Re: [Call-home] draft now posted; BoF?

Josh Littlefield <joshl@cisco.com> Tue, 27 September 2005 16:57 UTC

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Date: Tue, 27 Sep 2005 12:57:17 -0400
From: Josh Littlefield <joshl@cisco.com>
Organization: Cisco Systems
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Subject: Re: [Call-home] draft now posted; BoF?
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> Bert> I find your examples weak. I am not aware of wide-use of SNMP to
> Bert> manage/monitor laptops or wireless phones. If others are, then
> Bert> please let me/us know about that.
> 
> Bert I suspect one of the reasons you don't find that is that it is
> indeed difficult.  I've worked in many environments where desktop
> machines were managed at least in part using SNMP.  When you don't
> know the final transport address to manage a laptop, of course you
> couldn't do it today.  That's his point.

Yes, that's exactly the point.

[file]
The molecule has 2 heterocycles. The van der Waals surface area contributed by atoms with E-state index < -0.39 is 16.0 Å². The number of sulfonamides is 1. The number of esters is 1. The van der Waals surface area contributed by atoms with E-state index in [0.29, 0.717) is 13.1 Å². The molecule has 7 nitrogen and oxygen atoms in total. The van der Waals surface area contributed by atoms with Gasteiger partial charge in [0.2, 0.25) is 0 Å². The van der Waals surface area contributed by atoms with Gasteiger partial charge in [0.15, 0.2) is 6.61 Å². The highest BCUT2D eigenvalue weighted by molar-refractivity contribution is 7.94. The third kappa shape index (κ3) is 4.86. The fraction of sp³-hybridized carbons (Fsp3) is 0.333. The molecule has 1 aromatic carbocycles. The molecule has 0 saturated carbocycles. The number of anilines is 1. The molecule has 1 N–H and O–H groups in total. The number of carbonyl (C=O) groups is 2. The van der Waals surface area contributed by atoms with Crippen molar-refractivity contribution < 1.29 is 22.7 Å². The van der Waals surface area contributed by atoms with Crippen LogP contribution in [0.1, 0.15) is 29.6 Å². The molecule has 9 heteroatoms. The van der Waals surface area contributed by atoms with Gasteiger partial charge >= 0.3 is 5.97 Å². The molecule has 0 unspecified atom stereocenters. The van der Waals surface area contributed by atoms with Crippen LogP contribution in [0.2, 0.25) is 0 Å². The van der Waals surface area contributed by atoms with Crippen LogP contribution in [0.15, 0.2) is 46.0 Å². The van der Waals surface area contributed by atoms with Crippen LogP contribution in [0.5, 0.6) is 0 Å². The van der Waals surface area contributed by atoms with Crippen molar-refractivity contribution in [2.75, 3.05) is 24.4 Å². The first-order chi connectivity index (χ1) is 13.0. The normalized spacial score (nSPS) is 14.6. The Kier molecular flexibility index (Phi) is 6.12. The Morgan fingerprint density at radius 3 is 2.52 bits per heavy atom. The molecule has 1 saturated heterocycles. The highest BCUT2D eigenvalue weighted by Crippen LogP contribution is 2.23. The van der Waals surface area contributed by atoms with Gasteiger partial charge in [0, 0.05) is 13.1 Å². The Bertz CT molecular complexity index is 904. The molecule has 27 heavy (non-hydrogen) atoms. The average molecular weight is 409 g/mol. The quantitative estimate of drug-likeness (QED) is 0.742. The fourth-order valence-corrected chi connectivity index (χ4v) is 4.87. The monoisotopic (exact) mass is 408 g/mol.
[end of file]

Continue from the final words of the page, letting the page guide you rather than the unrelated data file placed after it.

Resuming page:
Using SNMP today to manage devices behind a NAT or firewall is difficult 
and can require STUN or ICE.  In general, it is not worth the trouble. 
An SSH-based SNMP will present even more difficulty.

Service providers wishing to manage home devices in the face of 
household NATs are at a loss.  The SIPPING WG has defined a 
configuration framework for deliverying device configuration profiles 
across a NAT to SIP devices in a call-home fashion triggered by SIP 
NOTIFY messages, but they have no solution for management.  The DSL 
Forum has defined a call-home style protocol (TR-069), using a form of 
SOAP sitting somewhat backward on HTTP, for combined configuration and 
management of conformant devices.  In other technologies, operators 
happily using SNMP for management of non-NATed subscriber devices now 
are being forced to consider a variety of non-SNMP alternatives to 
support management and diagnosis of new devices in the home.

If the IETF chooses not to consider and solve the call-home problem in 
the face of new SNMP transports, it is essentially abandoning management 
of this large new class of devices, and leaving it to the industry to 
create a hodge-podge of solutions.

Josh

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